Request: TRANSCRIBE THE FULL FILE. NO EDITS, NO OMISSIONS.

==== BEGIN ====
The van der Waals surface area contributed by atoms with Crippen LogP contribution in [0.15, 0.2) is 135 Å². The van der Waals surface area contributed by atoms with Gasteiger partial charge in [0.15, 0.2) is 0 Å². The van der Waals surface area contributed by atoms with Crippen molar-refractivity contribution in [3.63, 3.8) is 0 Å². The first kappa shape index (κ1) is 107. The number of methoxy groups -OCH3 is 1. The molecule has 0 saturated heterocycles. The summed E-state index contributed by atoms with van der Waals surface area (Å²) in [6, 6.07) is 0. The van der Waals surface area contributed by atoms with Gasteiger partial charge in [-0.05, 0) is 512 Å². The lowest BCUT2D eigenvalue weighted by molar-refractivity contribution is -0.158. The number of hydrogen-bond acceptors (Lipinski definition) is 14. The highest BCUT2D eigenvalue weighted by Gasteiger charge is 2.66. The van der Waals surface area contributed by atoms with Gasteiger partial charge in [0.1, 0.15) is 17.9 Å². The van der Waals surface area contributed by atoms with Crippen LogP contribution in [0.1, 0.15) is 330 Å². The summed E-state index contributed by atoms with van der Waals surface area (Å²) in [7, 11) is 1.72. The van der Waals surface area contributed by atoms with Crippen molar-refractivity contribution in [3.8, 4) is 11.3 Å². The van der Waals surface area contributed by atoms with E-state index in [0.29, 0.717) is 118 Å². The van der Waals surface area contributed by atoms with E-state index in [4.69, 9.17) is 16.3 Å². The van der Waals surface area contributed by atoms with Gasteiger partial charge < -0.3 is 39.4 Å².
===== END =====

The van der Waals surface area contributed by atoms with Crippen LogP contribution in [0.15, 0.2) is 135 Å². The van der Waals surface area contributed by atoms with Gasteiger partial charge in [0.15, 0.2) is 0 Å². The van der Waals surface area contributed by atoms with Crippen molar-refractivity contribution in [3.63, 3.8) is 0 Å². The first kappa shape index (κ1) is 107. The number of methoxy groups -OCH3 is 1. The molecule has 0 saturated heterocycles. The summed E-state index contributed by atoms with van der Waals surface area (Å²) in [6, 6.07) is 0. The van der Waals surface area contributed by atoms with Gasteiger partial charge in [-0.05, 0) is 512 Å². The lowest BCUT2D eigenvalue weighted by molar-refractivity contribution is -0.158. The number of hydrogen-bond acceptors (Lipinski definition) is 14. The highest BCUT2D eigenvalue weighted by Gasteiger charge is 2.66. The van der Waals surface area contributed by atoms with Gasteiger partial charge in [0.1, 0.15) is 17.9 Å². The van der Waals surface area contributed by atoms with Crippen LogP contribution in [0.1, 0.15) is 330 Å². The summed E-state index contributed by atoms with van der Waals surface area (Å²) in [7, 11) is 1.72. The van der Waals surface area contributed by atoms with Crippen molar-refractivity contribution in [3.8, 4) is 11.3 Å². The van der Waals surface area contributed by atoms with E-state index in [0.29, 0.717) is 118 Å². The van der Waals surface area contributed by atoms with E-state index in [4.69, 9.17) is 16.3 Å². The van der Waals surface area contributed by atoms with Gasteiger partial charge < -0.3 is 39.4 Å².